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rusty-speedy avatar image
rusty-speedy asked ·

N/A Authorization Flows using Server-only (No UI) and Public Application Type

I'm loving the developer experience so far for the most part but am trying to deal with this one weird quirk. Selecting 'Public' as Application Type and 'Server-only (No UI)' is giving me N/A under Authorization Flows. Does this mean that public server-only applications are not supported or is this a bug of some type? Thanks!
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anton-nikitin answered ·
The question is how you are going to obtain end user's credentials in this case. Public apps are allowed to work on behalf of different RingCentral accounts' users. So you will need to authenticate users somehow. If your app is headless, the usual scenario for private apps is to place credentials in configuration. But you can't do it for public app. Am I missing something?
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benjamin-dean answered ·
You're correct Rusty, currently Authorization Flow is not supported when application type is Server-only (No UI).

Server-only (No UI) applications are services/workers and as no client-side code is exposed, it is expected that developers can store credentials in a secure location of their choosing in the server-side (I typically use environment variables) for the running instance of the application.

Is there a use case where a Server-only (No UI) application/integration would need to be anything other than private (only able to operate with the RingCentral Account which created the application)?
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rusty-speedy answered ·
I think i just screwed up by using my own developer account for testing. I've basically got a daemon running and it was fine on sandbox while I was testing. Graduated to production under that scenario because I suppose I didn't think it through. I went to set up the daemon on the end customer's' server and then ran into the authorization issue since my developer account is not associated with the customer's organization. The quick fix I attempted was to create a new app with a public type. Didn't look too closely at the allowed Authorization Flows until trying to authenticate afterward as I was trying to get it running to start working on graduation requirements. I'm guessing I should have created the app using the customers' credentials instead as it does not appear that I can change the organization under my credentials as it stands now. I'm looking at an extensive rewrite if I need to implement oAuth for this one customer, so I'm guessing I should just use their admin account to create the app? I did have to backtrack a little bit to figure out what had gone wrong since it allowed me to create the app with no authorization flows.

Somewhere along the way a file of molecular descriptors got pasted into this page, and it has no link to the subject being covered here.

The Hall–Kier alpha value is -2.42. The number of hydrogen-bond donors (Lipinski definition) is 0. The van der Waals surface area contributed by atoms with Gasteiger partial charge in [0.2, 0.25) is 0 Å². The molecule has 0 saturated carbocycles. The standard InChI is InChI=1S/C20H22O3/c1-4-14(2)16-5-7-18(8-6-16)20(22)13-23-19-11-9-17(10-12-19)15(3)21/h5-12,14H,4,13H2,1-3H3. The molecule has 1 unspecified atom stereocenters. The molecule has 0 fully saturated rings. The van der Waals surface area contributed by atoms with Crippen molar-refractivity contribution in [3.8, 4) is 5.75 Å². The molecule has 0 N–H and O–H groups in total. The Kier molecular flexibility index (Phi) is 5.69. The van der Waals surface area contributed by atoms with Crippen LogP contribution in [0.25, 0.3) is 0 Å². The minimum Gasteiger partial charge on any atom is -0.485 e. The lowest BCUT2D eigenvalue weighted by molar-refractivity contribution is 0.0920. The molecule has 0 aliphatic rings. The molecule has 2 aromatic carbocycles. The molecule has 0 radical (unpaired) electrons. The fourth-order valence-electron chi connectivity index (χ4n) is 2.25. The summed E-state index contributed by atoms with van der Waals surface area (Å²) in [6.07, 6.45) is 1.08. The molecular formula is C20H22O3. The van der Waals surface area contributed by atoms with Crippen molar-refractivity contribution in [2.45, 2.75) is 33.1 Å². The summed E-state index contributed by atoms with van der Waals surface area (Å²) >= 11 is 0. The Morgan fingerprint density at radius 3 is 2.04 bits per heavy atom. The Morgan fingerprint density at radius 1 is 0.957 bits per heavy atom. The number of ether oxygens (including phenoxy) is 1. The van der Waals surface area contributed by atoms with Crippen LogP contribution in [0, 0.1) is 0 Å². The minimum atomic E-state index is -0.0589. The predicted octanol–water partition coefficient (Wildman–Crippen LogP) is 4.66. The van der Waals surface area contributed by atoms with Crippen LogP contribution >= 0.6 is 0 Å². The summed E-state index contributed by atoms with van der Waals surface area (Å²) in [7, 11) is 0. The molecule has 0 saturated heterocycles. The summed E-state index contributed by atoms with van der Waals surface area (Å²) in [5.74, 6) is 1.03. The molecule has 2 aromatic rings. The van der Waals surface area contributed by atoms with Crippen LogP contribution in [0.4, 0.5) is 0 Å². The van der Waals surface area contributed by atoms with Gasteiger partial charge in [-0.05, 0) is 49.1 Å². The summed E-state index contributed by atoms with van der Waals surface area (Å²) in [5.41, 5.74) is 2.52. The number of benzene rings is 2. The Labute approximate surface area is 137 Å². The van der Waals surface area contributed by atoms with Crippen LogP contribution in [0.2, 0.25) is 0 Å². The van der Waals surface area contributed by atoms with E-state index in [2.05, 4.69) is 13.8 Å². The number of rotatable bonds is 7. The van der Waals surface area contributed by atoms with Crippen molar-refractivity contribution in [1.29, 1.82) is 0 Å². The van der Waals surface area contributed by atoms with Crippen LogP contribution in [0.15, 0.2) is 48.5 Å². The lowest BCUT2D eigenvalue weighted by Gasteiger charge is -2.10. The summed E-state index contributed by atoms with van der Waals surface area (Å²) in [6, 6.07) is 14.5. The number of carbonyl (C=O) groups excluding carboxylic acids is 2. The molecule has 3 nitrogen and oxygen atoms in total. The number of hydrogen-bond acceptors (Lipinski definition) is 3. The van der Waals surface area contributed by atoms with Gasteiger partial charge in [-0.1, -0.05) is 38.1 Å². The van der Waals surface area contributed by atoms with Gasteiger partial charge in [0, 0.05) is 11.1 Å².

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benjamin-dean answered ·
Ah, that helps make a little more sense of things.

There are a few ways to tackle that situation:

1. Do as you've stated, and have that customer use their RingCentral Account to Authenticate to the Developer Portal. Then have them create a new Application (provide them with all the necessary settings, permissions, etc... your code will require), once they've created the application ask them to provide you with the API keys and credentials.

2. You can author your application code to operate on Heroku and implement one-button deployments. Then in your app.json you set the parameters which the customer must supply (API Keys, Username, Password) and will be made available to your application via Environment Variables. You can do this with many of the PaaS providers, and DockerHub too (IIRC).

3. Provide the source code to your customer and have them implement and deploy and provide them with placeholders where they must enter their API Key and Credentials.

4. Build the application to support a POST configuration route which expects a known X-Auth-Signature Header value, and provide the customer with the stub code to create the app and enter the required data themselves in the POST request using the one-time use X-Auth-Signature Header value you provide them.

5. Same as #4, except you provide an easy-to-use UI for the customer to enter the required configuration data which is password protected.

6. (Not exactly the same use case, but an alternative) Implement 3-Legged OAuth on a Public Server/Web application, and then provide a UI for them to configure the application.
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rusty-speedy answered ·
Thanks for the clarification, Benjamin. I'll get back to work :-)
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